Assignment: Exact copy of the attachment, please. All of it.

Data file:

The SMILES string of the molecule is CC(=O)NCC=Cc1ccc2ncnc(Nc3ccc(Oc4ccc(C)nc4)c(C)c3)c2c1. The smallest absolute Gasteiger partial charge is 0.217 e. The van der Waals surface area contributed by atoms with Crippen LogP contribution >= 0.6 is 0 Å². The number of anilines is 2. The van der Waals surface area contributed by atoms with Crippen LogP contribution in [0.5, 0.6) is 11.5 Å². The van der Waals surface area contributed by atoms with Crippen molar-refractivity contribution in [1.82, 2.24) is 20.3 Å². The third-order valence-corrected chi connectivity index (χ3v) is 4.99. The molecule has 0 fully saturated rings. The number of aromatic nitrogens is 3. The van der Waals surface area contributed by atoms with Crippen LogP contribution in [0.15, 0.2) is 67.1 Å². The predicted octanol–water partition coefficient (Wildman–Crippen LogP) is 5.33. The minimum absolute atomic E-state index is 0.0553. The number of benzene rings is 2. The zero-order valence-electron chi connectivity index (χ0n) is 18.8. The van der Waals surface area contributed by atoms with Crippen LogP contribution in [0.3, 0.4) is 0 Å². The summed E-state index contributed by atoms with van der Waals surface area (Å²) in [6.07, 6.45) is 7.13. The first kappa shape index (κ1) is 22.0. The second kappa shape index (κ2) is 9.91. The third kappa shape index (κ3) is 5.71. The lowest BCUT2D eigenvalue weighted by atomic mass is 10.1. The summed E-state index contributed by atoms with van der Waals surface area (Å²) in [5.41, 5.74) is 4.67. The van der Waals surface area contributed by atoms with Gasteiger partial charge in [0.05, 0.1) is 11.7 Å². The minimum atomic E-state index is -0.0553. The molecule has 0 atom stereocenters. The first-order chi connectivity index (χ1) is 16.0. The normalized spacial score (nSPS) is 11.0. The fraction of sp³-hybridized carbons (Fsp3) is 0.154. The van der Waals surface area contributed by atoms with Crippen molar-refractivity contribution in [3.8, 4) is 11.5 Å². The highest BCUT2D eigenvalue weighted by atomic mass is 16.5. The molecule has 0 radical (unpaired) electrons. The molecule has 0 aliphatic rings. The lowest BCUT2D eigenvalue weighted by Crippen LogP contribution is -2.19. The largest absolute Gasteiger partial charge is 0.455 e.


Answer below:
The SMILES string of the molecule is CC(=O)NCC=Cc1ccc2ncnc(Nc3ccc(Oc4ccc(C)nc4)c(C)c3)c2c1. The smallest absolute Gasteiger partial charge is 0.217 e. The van der Waals surface area contributed by atoms with Crippen LogP contribution >= 0.6 is 0 Å². The number of anilines is 2. The van der Waals surface area contributed by atoms with Crippen LogP contribution in [0.5, 0.6) is 11.5 Å². The van der Waals surface area contributed by atoms with Crippen molar-refractivity contribution in [1.82, 2.24) is 20.3 Å². The third-order valence-corrected chi connectivity index (χ3v) is 4.99. The molecule has 0 fully saturated rings. The number of aromatic nitrogens is 3. The van der Waals surface area contributed by atoms with Crippen LogP contribution in [0.15, 0.2) is 67.1 Å². The predicted octanol–water partition coefficient (Wildman–Crippen LogP) is 5.33. The minimum absolute atomic E-state index is 0.0553. The number of benzene rings is 2. The zero-order valence-electron chi connectivity index (χ0n) is 18.8. The van der Waals surface area contributed by atoms with Crippen LogP contribution in [0.3, 0.4) is 0 Å². The summed E-state index contributed by atoms with van der Waals surface area (Å²) in [6.07, 6.45) is 7.13. The first kappa shape index (κ1) is 22.0. The second kappa shape index (κ2) is 9.91. The third kappa shape index (κ3) is 5.71. The lowest BCUT2D eigenvalue weighted by atomic mass is 10.1. The summed E-state index contributed by atoms with van der Waals surface area (Å²) in [5.41, 5.74) is 4.67. The van der Waals surface area contributed by atoms with Gasteiger partial charge in [0.05, 0.1) is 11.7 Å². The minimum atomic E-state index is -0.0553. The molecule has 0 atom stereocenters. The first-order chi connectivity index (χ1) is 16.0. The normalized spacial score (nSPS) is 11.0. The fraction of sp³-hybridized carbons (Fsp3) is 0.154. The van der Waals surface area contributed by atoms with Crippen molar-refractivity contribution in [3.8, 4) is 11.5 Å². The highest BCUT2D eigenvalue weighted by atomic mass is 16.5. The molecule has 0 radical (unpaired) electrons. The molecule has 0 aliphatic rings. The lowest BCUT2D eigenvalue weighted by Crippen LogP contribution is -2.19. The largest absolute Gasteiger partial charge is 0.455 e.